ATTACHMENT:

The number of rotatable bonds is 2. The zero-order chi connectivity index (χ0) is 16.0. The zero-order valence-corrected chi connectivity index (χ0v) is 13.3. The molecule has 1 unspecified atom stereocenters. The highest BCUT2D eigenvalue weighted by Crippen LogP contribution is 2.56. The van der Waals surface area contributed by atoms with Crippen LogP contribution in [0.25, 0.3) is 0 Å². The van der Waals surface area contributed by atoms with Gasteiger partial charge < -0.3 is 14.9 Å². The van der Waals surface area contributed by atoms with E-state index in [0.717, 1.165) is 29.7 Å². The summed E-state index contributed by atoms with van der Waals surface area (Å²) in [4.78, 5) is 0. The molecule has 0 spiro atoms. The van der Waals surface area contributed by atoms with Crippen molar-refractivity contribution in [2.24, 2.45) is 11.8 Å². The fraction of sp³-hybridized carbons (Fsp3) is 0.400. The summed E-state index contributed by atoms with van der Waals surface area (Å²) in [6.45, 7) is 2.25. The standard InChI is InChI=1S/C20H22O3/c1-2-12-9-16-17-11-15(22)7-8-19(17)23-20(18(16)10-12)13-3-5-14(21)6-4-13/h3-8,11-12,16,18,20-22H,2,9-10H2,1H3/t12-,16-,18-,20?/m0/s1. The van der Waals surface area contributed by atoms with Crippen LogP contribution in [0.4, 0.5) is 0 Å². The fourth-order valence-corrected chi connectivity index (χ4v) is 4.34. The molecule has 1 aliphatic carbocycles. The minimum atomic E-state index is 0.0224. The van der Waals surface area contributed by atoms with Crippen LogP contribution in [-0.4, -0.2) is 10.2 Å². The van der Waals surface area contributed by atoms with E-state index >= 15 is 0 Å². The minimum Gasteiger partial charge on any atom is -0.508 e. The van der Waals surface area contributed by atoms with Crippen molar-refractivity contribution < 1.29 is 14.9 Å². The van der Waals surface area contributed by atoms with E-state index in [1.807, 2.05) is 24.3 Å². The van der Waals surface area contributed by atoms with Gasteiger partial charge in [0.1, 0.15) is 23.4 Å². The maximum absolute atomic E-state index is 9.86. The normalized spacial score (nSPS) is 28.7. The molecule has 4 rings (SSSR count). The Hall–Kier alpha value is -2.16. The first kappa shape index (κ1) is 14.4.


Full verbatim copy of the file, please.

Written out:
The number of rotatable bonds is 2. The zero-order chi connectivity index (χ0) is 16.0. The zero-order valence-corrected chi connectivity index (χ0v) is 13.3. The molecule has 1 unspecified atom stereocenters. The highest BCUT2D eigenvalue weighted by Crippen LogP contribution is 2.56. The van der Waals surface area contributed by atoms with Crippen LogP contribution in [0.25, 0.3) is 0 Å². The van der Waals surface area contributed by atoms with Gasteiger partial charge < -0.3 is 14.9 Å². The van der Waals surface area contributed by atoms with E-state index in [0.717, 1.165) is 29.7 Å². The summed E-state index contributed by atoms with van der Waals surface area (Å²) in [4.78, 5) is 0. The molecule has 0 spiro atoms. The van der Waals surface area contributed by atoms with Crippen molar-refractivity contribution in [2.24, 2.45) is 11.8 Å². The fraction of sp³-hybridized carbons (Fsp3) is 0.400. The summed E-state index contributed by atoms with van der Waals surface area (Å²) in [6.45, 7) is 2.25. The standard InChI is InChI=1S/C20H22O3/c1-2-12-9-16-17-11-15(22)7-8-19(17)23-20(18(16)10-12)13-3-5-14(21)6-4-13/h3-8,11-12,16,18,20-22H,2,9-10H2,1H3/t12-,16-,18-,20?/m0/s1. The van der Waals surface area contributed by atoms with Crippen LogP contribution in [0.4, 0.5) is 0 Å². The fourth-order valence-corrected chi connectivity index (χ4v) is 4.34. The molecule has 1 aliphatic carbocycles. The minimum atomic E-state index is 0.0224. The van der Waals surface area contributed by atoms with Crippen LogP contribution in [-0.4, -0.2) is 10.2 Å². The van der Waals surface area contributed by atoms with E-state index >= 15 is 0 Å². The minimum Gasteiger partial charge on any atom is -0.508 e. The van der Waals surface area contributed by atoms with Crippen molar-refractivity contribution < 1.29 is 14.9 Å². The van der Waals surface area contributed by atoms with E-state index in [1.807, 2.05) is 24.3 Å². The van der Waals surface area contributed by atoms with Gasteiger partial charge in [0.1, 0.15) is 23.4 Å². The maximum absolute atomic E-state index is 9.86. The normalized spacial score (nSPS) is 28.7. The molecule has 4 rings (SSSR count). The Hall–Kier alpha value is -2.16. The first kappa shape index (κ1) is 14.4.